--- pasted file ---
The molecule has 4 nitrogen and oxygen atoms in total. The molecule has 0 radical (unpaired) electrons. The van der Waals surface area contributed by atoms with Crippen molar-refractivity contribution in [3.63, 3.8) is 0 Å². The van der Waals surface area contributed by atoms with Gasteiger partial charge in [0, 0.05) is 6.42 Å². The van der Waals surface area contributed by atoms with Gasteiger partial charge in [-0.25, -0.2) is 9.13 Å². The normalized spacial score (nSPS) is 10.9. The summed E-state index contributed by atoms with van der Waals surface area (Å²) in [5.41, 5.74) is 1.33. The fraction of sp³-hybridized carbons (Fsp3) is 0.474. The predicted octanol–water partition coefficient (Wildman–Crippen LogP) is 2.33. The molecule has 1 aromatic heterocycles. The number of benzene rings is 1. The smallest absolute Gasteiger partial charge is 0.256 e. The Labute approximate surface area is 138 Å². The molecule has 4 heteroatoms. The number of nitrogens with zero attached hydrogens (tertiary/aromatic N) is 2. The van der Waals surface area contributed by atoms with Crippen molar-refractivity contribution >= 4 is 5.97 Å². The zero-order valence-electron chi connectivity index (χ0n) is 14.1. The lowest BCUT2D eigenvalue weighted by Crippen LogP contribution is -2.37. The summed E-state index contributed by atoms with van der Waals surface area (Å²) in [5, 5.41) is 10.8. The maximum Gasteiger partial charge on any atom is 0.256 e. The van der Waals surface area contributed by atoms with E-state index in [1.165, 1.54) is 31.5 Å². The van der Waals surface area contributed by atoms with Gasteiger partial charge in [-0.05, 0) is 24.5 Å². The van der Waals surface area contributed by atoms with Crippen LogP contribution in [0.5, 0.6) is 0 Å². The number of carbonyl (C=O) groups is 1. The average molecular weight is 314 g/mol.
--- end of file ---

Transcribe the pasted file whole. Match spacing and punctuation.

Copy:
The molecule has 4 nitrogen and oxygen atoms in total. The molecule has 0 radical (unpaired) electrons. The van der Waals surface area contributed by atoms with Crippen molar-refractivity contribution in [3.63, 3.8) is 0 Å². The van der Waals surface area contributed by atoms with Gasteiger partial charge in [0, 0.05) is 6.42 Å². The van der Waals surface area contributed by atoms with Gasteiger partial charge in [-0.25, -0.2) is 9.13 Å². The normalized spacial score (nSPS) is 10.9. The summed E-state index contributed by atoms with van der Waals surface area (Å²) in [5.41, 5.74) is 1.33. The fraction of sp³-hybridized carbons (Fsp3) is 0.474. The predicted octanol–water partition coefficient (Wildman–Crippen LogP) is 2.33. The molecule has 1 aromatic heterocycles. The number of benzene rings is 1. The smallest absolute Gasteiger partial charge is 0.256 e. The Labute approximate surface area is 138 Å². The molecule has 4 heteroatoms. The number of nitrogens with zero attached hydrogens (tertiary/aromatic N) is 2. The van der Waals surface area contributed by atoms with Crippen molar-refractivity contribution >= 4 is 5.97 Å². The zero-order valence-electron chi connectivity index (χ0n) is 14.1. The lowest BCUT2D eigenvalue weighted by Crippen LogP contribution is -2.37. The summed E-state index contributed by atoms with van der Waals surface area (Å²) in [5, 5.41) is 10.8. The maximum Gasteiger partial charge on any atom is 0.256 e. The van der Waals surface area contributed by atoms with E-state index in [1.165, 1.54) is 31.5 Å². The van der Waals surface area contributed by atoms with Gasteiger partial charge in [-0.05, 0) is 24.5 Å². The van der Waals surface area contributed by atoms with Crippen LogP contribution in [0.5, 0.6) is 0 Å². The number of carbonyl (C=O) groups is 1. The average molecular weight is 314 g/mol.